Transfer the pork to a plate and leave to cool. Strain the braising liquid through a sieve, then bring to the boil and cook until it is a light, sticky consistency, reducing it by about half. Put the pork cubes into the reduced sauce, give it a good stir, then remove from the heat.
In a bowl, crack six whole eggs and four egg yolks.
Heat up a large frying pan with three tablespoons of vegetable oil and fry the eggs all together in the pan.
To plate, transfer the cooked rice to a large-lipped serving plate. Flatten the rice gently to create a surface for the blanket of fried eggs to sit on. Slide the fried eggs on to the rice. To finish, pour the braised pork and its sauce over. You may not need all the sauce as you don’t want to overbear the rice.
Steamed sea bass
Combine the soy, sugar, rice wine and pepper in a small bowl, then set aside.
Prepare a steamer, large enough to fit the whole fish. It’s best to keep it whole, but if needs be you can curl the fish on the plate.
Prepare the ginger and spring onion. For cooking, slice half the ginger into thick discs. Take two spring onions and cut into smaller 5cm sticks. Scatter the ginger and spring onion on to a steamer plate before placing the fish on top. Steam the fish until cooked. For a large sea bass on a medium steam, this should be about nine minutes.
While the fish is steaming, prepare the rest of the garnish. Julienne the rest of the ginger and chop the spring onion into 1cm rings. Once the fish is ready, remove from the steamer carefully, making sure to reserve the juices. Transfer the fish on to a serving plate. In a small pan, heat the fish juices and pour in the soy mixture. Keep on high heat for two minutes. Pour the sauce over the fish.
To finish, heat up the vegetable oil to very hot. While it is heating, place the ginger and spring onion garnish over the fish, then pour the hot oil directly over the garnish.
Keep it simple
I like to set the table in bone-china crockery (this set is from David Mellor). The representation of Taiwanese food in the media is always of this ornate, patterned crockery. That’s very one-sided. If I go and eat in Hong Kong, or Shanghai, restaurants have a far cleaner aesthetic.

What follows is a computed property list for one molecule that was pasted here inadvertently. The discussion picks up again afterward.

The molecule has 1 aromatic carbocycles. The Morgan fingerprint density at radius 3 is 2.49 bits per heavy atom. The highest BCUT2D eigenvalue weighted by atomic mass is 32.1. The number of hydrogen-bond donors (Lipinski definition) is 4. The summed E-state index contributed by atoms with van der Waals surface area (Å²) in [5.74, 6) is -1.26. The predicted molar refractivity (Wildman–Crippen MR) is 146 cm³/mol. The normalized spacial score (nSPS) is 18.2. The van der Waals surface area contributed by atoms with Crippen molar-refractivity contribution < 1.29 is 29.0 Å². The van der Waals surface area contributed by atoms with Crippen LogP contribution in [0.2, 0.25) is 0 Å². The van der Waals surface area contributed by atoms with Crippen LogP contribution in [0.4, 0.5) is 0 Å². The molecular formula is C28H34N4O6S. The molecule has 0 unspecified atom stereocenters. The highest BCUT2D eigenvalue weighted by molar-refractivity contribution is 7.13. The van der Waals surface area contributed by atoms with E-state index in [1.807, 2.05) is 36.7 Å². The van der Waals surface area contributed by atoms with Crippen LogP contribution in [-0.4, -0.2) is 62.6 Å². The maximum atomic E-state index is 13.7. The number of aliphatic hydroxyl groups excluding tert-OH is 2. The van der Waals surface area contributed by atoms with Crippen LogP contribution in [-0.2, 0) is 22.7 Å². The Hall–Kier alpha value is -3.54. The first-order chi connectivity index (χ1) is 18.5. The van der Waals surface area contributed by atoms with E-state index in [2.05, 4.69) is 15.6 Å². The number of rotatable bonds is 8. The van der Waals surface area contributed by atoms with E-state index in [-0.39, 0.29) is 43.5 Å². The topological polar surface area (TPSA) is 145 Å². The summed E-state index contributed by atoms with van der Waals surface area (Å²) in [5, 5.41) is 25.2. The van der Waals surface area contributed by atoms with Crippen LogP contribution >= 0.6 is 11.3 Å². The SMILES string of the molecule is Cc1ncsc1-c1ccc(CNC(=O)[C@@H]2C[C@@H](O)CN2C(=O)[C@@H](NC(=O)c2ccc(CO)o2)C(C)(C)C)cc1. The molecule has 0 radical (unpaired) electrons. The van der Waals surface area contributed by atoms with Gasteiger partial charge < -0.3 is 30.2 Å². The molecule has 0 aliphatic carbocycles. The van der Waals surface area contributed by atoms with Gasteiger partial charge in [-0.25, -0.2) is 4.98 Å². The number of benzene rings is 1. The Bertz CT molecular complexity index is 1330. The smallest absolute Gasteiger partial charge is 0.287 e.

Don’t eat the chicken
Although the broth should be served with the whole chicken still in it, all of its essence will have gone into the broth so it won’t be that tasty. The legs can still be eaten as part of the meal as they retain their texture best, but I’d suggest using the rest of the chicken for leftovers in fried rice or a well-dressed salad.
Keep the cold dishes
At an old-school banquet restaurant, you’d have some cold dishes on the table while you wait for your food, and those dishes would stay once your mains arrive. I like soy-braised peanuts as they share the same flavour profile as the pork. You already have most of the ingredients needed for this recipe (see above) which helps streamline the prep. If the peanuts are too much effort, buy some candied nuts and put them in a bowl on the table.
Soy-pickled cucumber chicken broth
The soy-pickled cucumber will take at least three days to pickle. Put the cucumber sticks into a colander, sprinkle over the salt and leave to drain for an hour. In a small bowl, whisk together the sugar, vinegar and both soy sauces until the sugar has dissolved. Transfer the cucumber sticks to a 500ml sterilised jar, then pour over the pickling liquid, leaving a 1cm headspace, and seal. Leave to pickle in the refrigerator for at least three days before using, and up to a week for optimal flavour. The soy‑pickled cucumber can be stored in the refrigerator for up to a month.
For the chicken broth, first blanch the chicken and pork rib in boiling water to get rid of any impurities, then drain the water. Once drained, replenish the water until it just covers the chicken. Cut the ginger in half. Smash the ginger so it breaks. Place the ginger and bunch of spring onion into the stockpot and bring to boil. Once boiling, turn it down to a gentle simmer for two hours. Occasionally skim the top of the broth to remove any impurities. Reserve 200ml of liquid at this stage for poaching the greens in the recipe below.